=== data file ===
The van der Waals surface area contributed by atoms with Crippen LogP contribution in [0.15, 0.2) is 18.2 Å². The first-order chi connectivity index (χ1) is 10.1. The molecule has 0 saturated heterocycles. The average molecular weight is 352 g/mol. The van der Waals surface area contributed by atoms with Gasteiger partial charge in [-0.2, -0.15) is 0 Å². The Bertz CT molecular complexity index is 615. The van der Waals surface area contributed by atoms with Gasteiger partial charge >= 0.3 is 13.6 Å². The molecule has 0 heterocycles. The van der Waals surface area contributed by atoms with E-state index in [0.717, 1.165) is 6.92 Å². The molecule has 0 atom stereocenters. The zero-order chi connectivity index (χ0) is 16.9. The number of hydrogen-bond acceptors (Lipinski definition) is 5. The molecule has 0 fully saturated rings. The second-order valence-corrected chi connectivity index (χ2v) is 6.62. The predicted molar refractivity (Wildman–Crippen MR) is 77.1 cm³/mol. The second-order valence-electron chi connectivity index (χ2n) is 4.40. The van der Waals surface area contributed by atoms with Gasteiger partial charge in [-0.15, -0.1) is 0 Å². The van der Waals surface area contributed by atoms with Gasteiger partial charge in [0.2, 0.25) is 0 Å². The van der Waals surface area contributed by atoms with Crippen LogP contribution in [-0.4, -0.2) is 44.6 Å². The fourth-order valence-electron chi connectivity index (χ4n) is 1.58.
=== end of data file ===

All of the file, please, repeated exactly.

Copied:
The van der Waals surface area contributed by atoms with Crippen LogP contribution in [0.15, 0.2) is 18.2 Å². The first-order chi connectivity index (χ1) is 10.1. The molecule has 0 saturated heterocycles. The average molecular weight is 352 g/mol. The van der Waals surface area contributed by atoms with Gasteiger partial charge in [-0.2, -0.15) is 0 Å². The Bertz CT molecular complexity index is 615. The van der Waals surface area contributed by atoms with Gasteiger partial charge >= 0.3 is 13.6 Å². The molecule has 0 heterocycles. The van der Waals surface area contributed by atoms with E-state index in [0.717, 1.165) is 6.92 Å². The molecule has 0 atom stereocenters. The zero-order chi connectivity index (χ0) is 16.9. The number of hydrogen-bond acceptors (Lipinski definition) is 5. The molecule has 0 fully saturated rings. The second-order valence-corrected chi connectivity index (χ2v) is 6.62. The predicted molar refractivity (Wildman–Crippen MR) is 77.1 cm³/mol. The second-order valence-electron chi connectivity index (χ2n) is 4.40. The van der Waals surface area contributed by atoms with Gasteiger partial charge in [-0.15, -0.1) is 0 Å². The van der Waals surface area contributed by atoms with Gasteiger partial charge in [0.2, 0.25) is 0 Å². The van der Waals surface area contributed by atoms with Crippen LogP contribution in [-0.4, -0.2) is 44.6 Å². The fourth-order valence-electron chi connectivity index (χ4n) is 1.58.